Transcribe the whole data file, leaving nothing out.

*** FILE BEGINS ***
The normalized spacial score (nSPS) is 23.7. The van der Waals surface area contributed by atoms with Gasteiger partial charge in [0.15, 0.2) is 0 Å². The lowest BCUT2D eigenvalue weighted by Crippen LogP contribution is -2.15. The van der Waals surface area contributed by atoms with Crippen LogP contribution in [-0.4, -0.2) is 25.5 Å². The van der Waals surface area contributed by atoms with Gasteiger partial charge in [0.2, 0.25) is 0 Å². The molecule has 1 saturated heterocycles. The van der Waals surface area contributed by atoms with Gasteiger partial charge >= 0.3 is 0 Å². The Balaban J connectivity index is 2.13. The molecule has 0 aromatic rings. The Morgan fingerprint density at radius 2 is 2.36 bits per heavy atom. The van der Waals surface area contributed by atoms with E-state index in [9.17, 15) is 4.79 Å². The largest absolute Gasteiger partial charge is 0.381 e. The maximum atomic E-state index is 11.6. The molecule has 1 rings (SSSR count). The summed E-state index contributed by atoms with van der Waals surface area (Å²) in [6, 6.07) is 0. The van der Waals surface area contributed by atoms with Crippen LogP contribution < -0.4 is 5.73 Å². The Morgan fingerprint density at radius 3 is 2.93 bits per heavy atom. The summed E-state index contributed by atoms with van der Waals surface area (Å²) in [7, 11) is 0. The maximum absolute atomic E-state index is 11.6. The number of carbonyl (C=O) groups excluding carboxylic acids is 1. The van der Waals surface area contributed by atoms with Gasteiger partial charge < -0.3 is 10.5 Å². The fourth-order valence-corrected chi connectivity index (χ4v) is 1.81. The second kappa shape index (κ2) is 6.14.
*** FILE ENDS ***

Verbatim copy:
The normalized spacial score (nSPS) is 23.7. The van der Waals surface area contributed by atoms with Gasteiger partial charge in [0.15, 0.2) is 0 Å². The lowest BCUT2D eigenvalue weighted by Crippen LogP contribution is -2.15. The van der Waals surface area contributed by atoms with Crippen LogP contribution in [-0.4, -0.2) is 25.5 Å². The van der Waals surface area contributed by atoms with Gasteiger partial charge in [0.2, 0.25) is 0 Å². The molecule has 1 saturated heterocycles. The van der Waals surface area contributed by atoms with Gasteiger partial charge >= 0.3 is 0 Å². The Balaban J connectivity index is 2.13. The molecule has 0 aromatic rings. The Morgan fingerprint density at radius 2 is 2.36 bits per heavy atom. The van der Waals surface area contributed by atoms with E-state index in [9.17, 15) is 4.79 Å². The largest absolute Gasteiger partial charge is 0.381 e. The maximum atomic E-state index is 11.6. The molecule has 1 rings (SSSR count). The summed E-state index contributed by atoms with van der Waals surface area (Å²) in [6, 6.07) is 0. The van der Waals surface area contributed by atoms with Crippen LogP contribution < -0.4 is 5.73 Å². The Morgan fingerprint density at radius 3 is 2.93 bits per heavy atom. The summed E-state index contributed by atoms with van der Waals surface area (Å²) in [7, 11) is 0. The maximum absolute atomic E-state index is 11.6. The number of carbonyl (C=O) groups excluding carboxylic acids is 1. The van der Waals surface area contributed by atoms with Gasteiger partial charge < -0.3 is 10.5 Å². The fourth-order valence-corrected chi connectivity index (χ4v) is 1.81. The second kappa shape index (κ2) is 6.14.